UPS and FedEx shipments provide automatic declared-value coverage of up to $100. Similar coverage at the USPS applies only to Express Mail. From there, both UPS and FedEx charge $0.90 per $100 for shipments valued in excess of $100, with a $2.70 minimum payment. USPS, meanwhile, charges $2.20 to insure items up to $50 in value, $2.75 for items up to $100, $3.50 for items up to $200, $4.60 for items up to $300, $5.80 for articles up to $500 and $9.45 for any item up to $600. Any item between $600.01 and $5,000 costs $9.45, plus $1.30 per $100 or fraction thereof over $600, because USPS just has to do this in the most convoluted way possible.
Just realize that none of the above insurance necessarily means you get to breathe easy. If your package shows up battered, beaten and broken, you're still going to have to file a claim, provide an invoice or receipt, get tracking and delivery information and turn in photos of the damage. Then, maybe, you'll get at least some of the value of your newly destroyed item back.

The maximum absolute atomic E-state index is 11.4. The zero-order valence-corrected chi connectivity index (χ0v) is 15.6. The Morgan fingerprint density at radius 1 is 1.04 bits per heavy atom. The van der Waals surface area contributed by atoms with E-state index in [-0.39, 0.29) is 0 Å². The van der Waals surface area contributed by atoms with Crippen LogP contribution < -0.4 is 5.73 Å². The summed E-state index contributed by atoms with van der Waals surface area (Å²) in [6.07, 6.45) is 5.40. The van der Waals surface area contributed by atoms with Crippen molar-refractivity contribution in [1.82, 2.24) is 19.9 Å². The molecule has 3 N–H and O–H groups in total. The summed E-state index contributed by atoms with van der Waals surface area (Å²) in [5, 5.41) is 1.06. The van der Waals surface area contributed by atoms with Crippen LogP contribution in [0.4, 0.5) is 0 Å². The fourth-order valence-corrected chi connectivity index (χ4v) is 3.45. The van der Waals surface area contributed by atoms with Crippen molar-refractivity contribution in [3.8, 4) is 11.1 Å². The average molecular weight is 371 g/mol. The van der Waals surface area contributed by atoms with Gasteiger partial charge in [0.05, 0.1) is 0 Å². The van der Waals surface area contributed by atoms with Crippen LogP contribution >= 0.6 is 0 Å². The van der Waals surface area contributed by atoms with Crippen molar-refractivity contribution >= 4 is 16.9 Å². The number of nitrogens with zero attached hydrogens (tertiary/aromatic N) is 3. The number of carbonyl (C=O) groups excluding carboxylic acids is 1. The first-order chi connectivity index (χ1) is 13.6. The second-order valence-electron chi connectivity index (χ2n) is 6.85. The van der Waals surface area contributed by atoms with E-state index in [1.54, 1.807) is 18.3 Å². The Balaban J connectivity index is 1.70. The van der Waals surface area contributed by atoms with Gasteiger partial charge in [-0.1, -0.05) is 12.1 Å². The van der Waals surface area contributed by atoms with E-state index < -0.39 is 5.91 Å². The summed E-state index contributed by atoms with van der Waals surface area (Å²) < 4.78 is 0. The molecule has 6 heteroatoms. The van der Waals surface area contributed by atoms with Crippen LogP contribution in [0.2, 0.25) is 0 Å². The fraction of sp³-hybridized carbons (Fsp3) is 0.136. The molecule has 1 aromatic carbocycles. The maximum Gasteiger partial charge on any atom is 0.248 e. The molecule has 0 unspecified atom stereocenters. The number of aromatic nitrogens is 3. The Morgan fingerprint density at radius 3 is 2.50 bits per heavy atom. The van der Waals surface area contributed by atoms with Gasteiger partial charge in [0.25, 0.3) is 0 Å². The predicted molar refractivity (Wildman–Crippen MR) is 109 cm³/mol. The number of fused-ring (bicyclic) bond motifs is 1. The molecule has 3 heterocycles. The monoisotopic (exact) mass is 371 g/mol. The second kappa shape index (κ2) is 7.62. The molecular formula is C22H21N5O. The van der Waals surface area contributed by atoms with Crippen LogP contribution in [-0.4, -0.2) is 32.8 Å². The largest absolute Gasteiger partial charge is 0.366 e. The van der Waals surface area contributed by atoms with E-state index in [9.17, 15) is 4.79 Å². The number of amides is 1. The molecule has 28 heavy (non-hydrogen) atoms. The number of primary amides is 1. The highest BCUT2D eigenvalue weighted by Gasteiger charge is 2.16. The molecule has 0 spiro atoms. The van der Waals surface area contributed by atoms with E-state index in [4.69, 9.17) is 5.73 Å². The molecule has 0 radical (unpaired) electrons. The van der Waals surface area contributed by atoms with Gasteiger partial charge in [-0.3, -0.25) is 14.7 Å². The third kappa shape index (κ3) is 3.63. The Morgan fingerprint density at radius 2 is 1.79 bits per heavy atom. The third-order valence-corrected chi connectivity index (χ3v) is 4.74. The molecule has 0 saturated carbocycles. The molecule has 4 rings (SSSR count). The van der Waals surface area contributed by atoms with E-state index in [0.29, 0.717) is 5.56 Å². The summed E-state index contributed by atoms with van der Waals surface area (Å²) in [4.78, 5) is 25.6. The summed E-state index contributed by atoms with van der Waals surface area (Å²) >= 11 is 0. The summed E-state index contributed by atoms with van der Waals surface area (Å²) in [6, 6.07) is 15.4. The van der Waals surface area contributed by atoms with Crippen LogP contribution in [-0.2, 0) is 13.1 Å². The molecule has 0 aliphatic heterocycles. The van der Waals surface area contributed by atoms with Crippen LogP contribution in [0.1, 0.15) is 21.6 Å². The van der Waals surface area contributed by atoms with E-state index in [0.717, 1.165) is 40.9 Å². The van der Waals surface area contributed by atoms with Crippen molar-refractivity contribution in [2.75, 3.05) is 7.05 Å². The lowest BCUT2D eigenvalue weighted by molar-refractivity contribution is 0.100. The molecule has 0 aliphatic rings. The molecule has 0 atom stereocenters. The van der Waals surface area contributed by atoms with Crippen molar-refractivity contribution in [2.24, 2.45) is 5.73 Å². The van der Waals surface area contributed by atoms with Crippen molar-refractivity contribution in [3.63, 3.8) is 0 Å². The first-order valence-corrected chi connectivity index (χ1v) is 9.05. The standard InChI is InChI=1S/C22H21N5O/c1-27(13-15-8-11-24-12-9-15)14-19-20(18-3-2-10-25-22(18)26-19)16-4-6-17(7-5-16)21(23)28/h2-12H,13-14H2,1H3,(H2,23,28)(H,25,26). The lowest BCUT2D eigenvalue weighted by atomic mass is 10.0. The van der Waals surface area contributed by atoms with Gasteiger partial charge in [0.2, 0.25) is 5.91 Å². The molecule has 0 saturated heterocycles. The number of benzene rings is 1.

Chose your shipper wisely
There isn't an oversight committee that makes sure delivery services are playing nicely with your packages, which is why the best data we have comes from a Popular Mechanics experiment conducted five years ago.
The publication took packages, stuffed them with a three-axis accelerometer, thermometer and a data logger to measure movement, g-force, temperature, orientation and other factors. If the packages they shipped were flipped, jostled, flung, overheated or frozen, the equipment registered the jostle.
What they found were some fairly distinct differences. The Postal Service flipped packages 12.5 times during a three-day trip. FedEx was somewhat better with seven flips per trip, but UPS only needed to move packages an average of four times during their journey.
However, UPS gets much rougher with packages when they depart or arrive. The packages registered an average of two acceleration spikes of 6 g's or greater per trip. That's the equivalent of dropping it 2.5 feet each time it's loaded on and each time it comes off the truck. FedEx is similarly rough, tossing packages 3.1 times per trip. The USPS is only relatively more gentle, keeping the drops to 0.5 for each package